Wood Burning and Pellet Stoves for Home Heating

More and more homeowners using firewood to save money
More and more consumers than ever are burning firewood to heat their homes this winter. While the costs of heating oil and gas have gone down, the popularity of stoking a wood fire seems to be at an all time high.
 
Leslie Wheeler, spokeswoman for the Hearth, Patio and Barbeque Association, said shipments of wood stoves and fireplace inserts were up 54% in the first six months of this year compared with the same period last year.
 
Reality check
Like a lot of things in life, the idea of a fireplace can be warmer than the reality, but hey, we’re all suckers for crackling logs when the whole family is huddled under blankets during the holidays watching the umpteenth airing of It’s a Wonderful Life.
 
However, just know that we’re not talking about a particularly efficient heat source. Usually, a traditional fireplace lets as much warm air escape from a home as it delivers into it. Using firewood to heat your home is only slightly more efficient than the average campfire.
 
Wood Burning and Pellet Stoves for Home HeatingWe’re also not talking about a low-maintenance relationship. With any fireplace or wood-burning stove, you will get a buildup of creosote that results from combustion deposits combining with steam. This will gunk up the inside of your chimney at a pretty rapid rate, necessitating a good chimney sweeping for every cord of wood you burn (that would be a stack of wood that’s 4 feet tall, 4 feet deep, and 8 feet wide). Regular sweeping is important too, as that same gunk can lead to a chimney fire with devastating results.
 
Woodstoves are another popular option. Determining its true efficiency depends a lot on what you’ll pay for the stove along with what you pay for wood, or how much you value the back-breaking labor it takes to play lumberjack on your own.
 
Regardless, if you love the stove experience, there are a few things you can do to make sure it is as efficient as possible:
  • Burn Dry – Burning green (wet) wood wastes energy and contributes to the creosote build up quickly. Purchase dry wood and store it that way until use.
  • Pay for Efficiency – Always invest in the most efficient wood stove you can find. Look for the Environmental Protection Agency’s (EPA) Certification as well as a UL Certification as your best indication that the stove operates safely and efficiently.
  • Size Matters – Wood stoves can be sized for the space they need to heat. Buying one that is too small or too big is a waste of money and energy.
  • Burn the Best – If you are bent of using firewood for heat, remember that generally the harder, heavier and denser the wood, the more heat you’ll get out of it. Be selective when purchasing firewood and always burn the best. 
For more information on woodstoves, see www.epa.gov/woodstoves.
 
Finally, pellet stoves are another option to consider if you love having your heating appliance side by side with your home’s furniture. Pellet Wood Burning and Pellet Stoves for Home Heatingstoves burn a mixture of ground waste wood or other renewable fuel. They are very efficient but need electricity to be able to continuously feed the pellets through.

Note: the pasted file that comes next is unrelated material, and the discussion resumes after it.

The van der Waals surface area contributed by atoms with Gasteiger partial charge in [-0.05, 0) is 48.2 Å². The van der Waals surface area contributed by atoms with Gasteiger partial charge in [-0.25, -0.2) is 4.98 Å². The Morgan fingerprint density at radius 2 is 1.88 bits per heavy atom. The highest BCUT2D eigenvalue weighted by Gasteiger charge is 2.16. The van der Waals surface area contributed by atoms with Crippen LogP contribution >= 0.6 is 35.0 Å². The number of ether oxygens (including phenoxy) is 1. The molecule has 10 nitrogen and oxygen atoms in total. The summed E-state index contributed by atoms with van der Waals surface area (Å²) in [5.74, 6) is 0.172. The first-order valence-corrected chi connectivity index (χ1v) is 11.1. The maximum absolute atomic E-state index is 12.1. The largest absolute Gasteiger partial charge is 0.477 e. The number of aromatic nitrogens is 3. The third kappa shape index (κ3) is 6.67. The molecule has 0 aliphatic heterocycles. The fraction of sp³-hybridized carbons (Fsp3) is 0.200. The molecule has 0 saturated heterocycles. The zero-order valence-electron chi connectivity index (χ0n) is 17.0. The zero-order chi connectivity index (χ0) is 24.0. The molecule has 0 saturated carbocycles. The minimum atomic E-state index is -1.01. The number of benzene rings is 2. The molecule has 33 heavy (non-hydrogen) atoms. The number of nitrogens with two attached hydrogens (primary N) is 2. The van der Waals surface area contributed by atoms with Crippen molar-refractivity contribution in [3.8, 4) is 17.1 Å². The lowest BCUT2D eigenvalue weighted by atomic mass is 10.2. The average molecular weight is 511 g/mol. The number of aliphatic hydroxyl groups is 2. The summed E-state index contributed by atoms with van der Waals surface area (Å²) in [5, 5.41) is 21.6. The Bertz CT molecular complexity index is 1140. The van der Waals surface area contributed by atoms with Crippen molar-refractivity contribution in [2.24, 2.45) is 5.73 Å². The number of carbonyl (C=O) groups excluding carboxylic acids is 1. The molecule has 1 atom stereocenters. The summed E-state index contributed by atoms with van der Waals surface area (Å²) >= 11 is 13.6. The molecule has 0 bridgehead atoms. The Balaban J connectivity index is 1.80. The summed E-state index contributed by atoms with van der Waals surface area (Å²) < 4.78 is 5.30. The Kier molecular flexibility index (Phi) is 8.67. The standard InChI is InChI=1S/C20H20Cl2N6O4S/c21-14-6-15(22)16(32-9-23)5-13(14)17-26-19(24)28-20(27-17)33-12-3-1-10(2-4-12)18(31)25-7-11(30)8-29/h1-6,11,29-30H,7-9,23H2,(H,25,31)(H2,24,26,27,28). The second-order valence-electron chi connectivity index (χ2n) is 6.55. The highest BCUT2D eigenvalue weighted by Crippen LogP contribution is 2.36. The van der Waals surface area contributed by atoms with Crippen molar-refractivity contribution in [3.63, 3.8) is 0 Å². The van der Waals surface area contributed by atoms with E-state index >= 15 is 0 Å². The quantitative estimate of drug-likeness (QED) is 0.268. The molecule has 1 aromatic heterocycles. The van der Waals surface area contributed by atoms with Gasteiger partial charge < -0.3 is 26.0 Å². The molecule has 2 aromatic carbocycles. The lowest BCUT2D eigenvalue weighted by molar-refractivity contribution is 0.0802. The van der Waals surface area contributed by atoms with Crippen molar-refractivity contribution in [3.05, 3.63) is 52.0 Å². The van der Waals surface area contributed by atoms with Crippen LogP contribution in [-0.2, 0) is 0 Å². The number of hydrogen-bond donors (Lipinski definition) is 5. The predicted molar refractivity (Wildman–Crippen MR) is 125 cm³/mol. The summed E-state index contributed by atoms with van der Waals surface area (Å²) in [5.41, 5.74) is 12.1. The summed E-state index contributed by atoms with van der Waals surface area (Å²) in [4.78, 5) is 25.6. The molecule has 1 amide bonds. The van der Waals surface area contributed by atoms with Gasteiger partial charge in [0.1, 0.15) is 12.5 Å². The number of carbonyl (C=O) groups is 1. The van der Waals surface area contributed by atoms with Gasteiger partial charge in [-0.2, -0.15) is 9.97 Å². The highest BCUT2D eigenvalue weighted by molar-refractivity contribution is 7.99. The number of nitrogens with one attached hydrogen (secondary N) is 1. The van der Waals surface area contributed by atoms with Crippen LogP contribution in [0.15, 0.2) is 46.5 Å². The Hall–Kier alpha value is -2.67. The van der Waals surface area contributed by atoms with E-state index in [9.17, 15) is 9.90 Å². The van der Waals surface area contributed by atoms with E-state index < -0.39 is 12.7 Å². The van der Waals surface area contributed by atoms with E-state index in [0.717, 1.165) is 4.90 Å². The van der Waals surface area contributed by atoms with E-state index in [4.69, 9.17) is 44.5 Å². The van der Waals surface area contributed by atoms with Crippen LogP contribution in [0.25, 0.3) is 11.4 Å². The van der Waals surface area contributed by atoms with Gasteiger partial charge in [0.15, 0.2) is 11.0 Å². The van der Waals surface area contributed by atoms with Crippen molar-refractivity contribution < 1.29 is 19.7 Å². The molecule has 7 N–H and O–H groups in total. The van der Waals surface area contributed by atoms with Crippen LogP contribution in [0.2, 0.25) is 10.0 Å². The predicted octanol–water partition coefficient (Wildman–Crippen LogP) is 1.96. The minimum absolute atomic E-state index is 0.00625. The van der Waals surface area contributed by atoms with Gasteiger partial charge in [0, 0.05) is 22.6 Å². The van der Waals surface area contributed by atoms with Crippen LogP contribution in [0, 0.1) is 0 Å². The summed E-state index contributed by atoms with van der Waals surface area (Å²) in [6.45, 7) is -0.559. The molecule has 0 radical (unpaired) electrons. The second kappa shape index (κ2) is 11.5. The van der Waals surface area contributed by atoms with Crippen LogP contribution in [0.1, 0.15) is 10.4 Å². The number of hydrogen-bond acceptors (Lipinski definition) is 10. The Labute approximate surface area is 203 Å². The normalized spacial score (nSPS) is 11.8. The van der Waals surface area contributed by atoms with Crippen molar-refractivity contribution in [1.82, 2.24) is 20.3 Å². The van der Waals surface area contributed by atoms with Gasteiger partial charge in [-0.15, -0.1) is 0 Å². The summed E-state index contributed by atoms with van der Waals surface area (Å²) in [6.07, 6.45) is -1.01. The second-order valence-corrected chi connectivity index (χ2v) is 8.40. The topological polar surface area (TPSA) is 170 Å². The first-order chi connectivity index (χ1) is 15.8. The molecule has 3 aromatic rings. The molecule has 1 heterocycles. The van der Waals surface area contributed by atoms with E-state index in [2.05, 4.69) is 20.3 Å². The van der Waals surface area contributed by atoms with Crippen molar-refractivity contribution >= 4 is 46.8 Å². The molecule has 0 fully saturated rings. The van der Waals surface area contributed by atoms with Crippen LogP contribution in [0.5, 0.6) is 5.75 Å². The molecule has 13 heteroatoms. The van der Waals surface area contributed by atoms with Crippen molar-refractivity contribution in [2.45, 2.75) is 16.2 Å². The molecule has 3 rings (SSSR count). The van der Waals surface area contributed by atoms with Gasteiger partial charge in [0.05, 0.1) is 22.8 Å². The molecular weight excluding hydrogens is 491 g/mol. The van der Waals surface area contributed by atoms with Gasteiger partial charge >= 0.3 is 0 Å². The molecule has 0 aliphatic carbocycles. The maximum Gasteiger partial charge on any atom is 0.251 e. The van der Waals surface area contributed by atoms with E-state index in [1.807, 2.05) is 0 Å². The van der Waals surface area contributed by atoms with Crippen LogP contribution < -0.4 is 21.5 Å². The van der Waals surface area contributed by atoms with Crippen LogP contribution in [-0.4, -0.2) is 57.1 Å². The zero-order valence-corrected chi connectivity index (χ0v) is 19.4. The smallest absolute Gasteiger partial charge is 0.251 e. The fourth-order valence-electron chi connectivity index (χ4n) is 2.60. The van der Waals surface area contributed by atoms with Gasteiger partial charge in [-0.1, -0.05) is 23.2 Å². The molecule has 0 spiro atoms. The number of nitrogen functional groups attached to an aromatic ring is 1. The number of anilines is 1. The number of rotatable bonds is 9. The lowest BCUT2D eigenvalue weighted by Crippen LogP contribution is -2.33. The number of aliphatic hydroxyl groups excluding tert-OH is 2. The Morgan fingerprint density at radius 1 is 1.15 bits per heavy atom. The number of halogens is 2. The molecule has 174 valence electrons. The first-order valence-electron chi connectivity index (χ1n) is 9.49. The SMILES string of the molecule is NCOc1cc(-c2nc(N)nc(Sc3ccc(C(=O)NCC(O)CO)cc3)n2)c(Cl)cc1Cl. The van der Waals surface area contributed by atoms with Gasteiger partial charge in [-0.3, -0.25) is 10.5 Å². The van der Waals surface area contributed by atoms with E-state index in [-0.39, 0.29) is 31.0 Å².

Most importantly, if you want to have a wood stove or pellet stove installed, be sure it is done safely and in accordance with the stove manufacturers’ recommendation. Installing stoves is a precise business. Put one too close to a combustible wall or run a vent pipe too near a wood ceiling beam and disaster can strike quickly.
 
More ways to warm your home
For more ways to stay warm, you can score a free download of, “How to Avoid Freezing, Sneezing, Frying and Fizzling...and Freaking Out over Utility Costs", Chapter 8 from my new book My Home, My Money Pit: Your Guide to Every Home Improvement Adventure. 

The book is also available online at Amazon.com and reads well on chilly nights when sitting in front of a roaring fire, assuming you are still bent on burning firewood to heat your home.

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Comments

Cleaning

I would have to agree with Rodney that if you are burning dry wood and at a temperature that is hot enough to limit creosote build-up, that cleaning after every cord is overkill. I typically burn about 3 cords a year in our primary woodstove (one of three woodstoves) and clean once a year. At that point it is ready for a good cleaning. I think well seasoned dry wood is very important. I prefer wood seasoned 2+ years. I also don't believe it makes a difference whether its hardwood or softwood, as I have burned any and all of our local species with good results. I've heard some people say they won't burn pine because of creosote. I personally have seen little difference between species. Dry wood and keeping the fire hot enough seems to be key.

Heating with wood.

I have heated exclusively with wood for over 10 years. There are a couple of tips for greatly reducing the amount of creosote buildup in the chimney. The dry wood that you mentioned is one. The other is the proper control of the air to your fire. The secret is to get the fire to the point that you're keeping a good hot fire with a good bed of coals under the wood. This keeps the smoke hotter going up the chimney, and can nearly eliminate the creosote buildup. I clean my chimney once a year, but I am mostly removing ash and soot. I have almost no creosote buildup in it.

A good way to tell if you're burning properly is to look at the glass on your stove door. If you're building up creosote on the door you're building it up inside the chimney. If your door is staying mostly clear with just some ash on it your chimney is staying clean too.

If you learn to properly burn your wood cleaning the chimney after every cord of wood is not necessary.